What Is Tactical Voting And How Can I Do It?

Because there's more than one way to make your vote count in the General Election


by Georgia Aspinall |
Published on

Tactical voting: casting a vote for a candidate who isn't necessarily your first choice to win, in order to increase the chances of your favoured party's overall chance of winning. It’s a phrase that popped up all over my Facebook and Twitter feeds on Tuesday when the General Election was announced. People do it all the time, but this year more and more people are realising it’s the best way to get the result they want. It’s a snap election, so opposition parties have little time to rally votes. This is becoming the year of the tactical vote, so we’re here to tell you what it is and how to do it.

How does tactical voting work?

We have a First Past The Post system, which means that you vote the the MP who will represent the constituency where you live, and they will generally represent a political party. The party with the most MPs will then go on to win the overall election and their leader will become Prime Minister. It's a system that often results in a government with a workable majority, but it does also mean that some people's votes count for less than others. For example, you’re a Labour supporter in a Tory constituency, where the Labour party consistently poll third or fourth in the race, your vote means very little. What do you? Just because the Conservatives are untroubled by the Labour party in your area, that doesn't mean the Lib Dems, for example, couldn't potentially win the vote off them.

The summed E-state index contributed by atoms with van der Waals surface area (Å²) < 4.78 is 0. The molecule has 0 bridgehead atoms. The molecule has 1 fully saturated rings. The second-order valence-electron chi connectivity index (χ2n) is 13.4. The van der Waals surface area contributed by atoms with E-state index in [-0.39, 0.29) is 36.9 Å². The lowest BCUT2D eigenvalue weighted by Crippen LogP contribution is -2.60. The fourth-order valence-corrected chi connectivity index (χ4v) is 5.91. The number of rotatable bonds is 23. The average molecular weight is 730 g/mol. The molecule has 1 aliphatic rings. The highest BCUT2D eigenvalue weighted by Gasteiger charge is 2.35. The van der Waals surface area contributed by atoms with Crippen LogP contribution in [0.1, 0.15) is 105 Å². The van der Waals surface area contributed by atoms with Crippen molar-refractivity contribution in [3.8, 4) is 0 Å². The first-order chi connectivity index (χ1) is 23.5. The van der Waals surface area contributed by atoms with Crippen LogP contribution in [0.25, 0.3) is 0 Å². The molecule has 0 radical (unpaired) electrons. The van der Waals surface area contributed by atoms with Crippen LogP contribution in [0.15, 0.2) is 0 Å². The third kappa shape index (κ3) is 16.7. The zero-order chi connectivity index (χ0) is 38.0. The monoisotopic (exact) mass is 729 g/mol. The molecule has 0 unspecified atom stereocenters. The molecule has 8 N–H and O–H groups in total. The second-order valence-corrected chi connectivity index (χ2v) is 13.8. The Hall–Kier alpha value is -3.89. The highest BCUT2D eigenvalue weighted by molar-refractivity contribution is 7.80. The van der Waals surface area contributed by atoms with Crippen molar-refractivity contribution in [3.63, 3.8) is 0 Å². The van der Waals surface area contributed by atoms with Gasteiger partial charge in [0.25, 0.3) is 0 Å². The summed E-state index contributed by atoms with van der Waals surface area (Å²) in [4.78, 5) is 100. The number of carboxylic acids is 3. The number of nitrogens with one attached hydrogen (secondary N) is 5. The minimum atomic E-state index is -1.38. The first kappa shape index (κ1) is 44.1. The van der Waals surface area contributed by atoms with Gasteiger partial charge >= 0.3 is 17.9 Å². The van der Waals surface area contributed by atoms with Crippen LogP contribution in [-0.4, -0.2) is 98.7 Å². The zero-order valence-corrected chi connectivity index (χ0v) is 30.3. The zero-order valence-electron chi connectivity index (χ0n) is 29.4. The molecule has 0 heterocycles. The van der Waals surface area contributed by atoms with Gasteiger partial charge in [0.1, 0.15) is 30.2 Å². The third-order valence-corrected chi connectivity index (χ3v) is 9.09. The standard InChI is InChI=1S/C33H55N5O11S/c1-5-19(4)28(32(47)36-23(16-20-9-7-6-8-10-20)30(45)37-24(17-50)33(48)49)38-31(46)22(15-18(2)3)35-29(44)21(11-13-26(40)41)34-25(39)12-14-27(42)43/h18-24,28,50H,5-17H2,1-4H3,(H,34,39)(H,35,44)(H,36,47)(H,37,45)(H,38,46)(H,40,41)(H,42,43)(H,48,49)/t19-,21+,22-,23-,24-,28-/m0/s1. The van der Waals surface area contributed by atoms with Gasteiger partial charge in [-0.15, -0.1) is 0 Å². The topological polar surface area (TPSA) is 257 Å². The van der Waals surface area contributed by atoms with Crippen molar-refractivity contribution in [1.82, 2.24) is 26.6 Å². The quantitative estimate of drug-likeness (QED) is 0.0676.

So, in that instance, you might vote Lib Dem, increasing the chance of swinging the entire constituency away from the Tories. In this scenario, the less constituencies that belong to the Tories the better, so even if Lib Dem now have a monopoly on that constituency, Labour still have a better chance of winning the election overall (at least better than they would have had you just voted Labour and not swung the vote toward Lib Dem). Basically: best case scenario is your party wins, worst case scenario you at least get your most hated party out, or reduce its overall number of MPs in parliament. Also, we've used an example where a Labour voter lives in a Tory consituency, but you could be a Tory Voter in a Lib Dem Consituency, or a Lib Dem voter in a Labour constituency, the same rule applies. It's about voting for the candidate most likely to get the incumbent out, not for who you want to win overall.

In a perfect world, we could vote for whichever party promised policies that we most closely align with, and everyone's votes would have the same impact, but First Past The Post system mean that your vote can count for very little if you live in a safe seat for a candidate whose policies you don't agree with. And we're increasingly living in a world of None Of The Above politics, where politicians and traditional parties are struggling to connect to young voters in a meaningful way.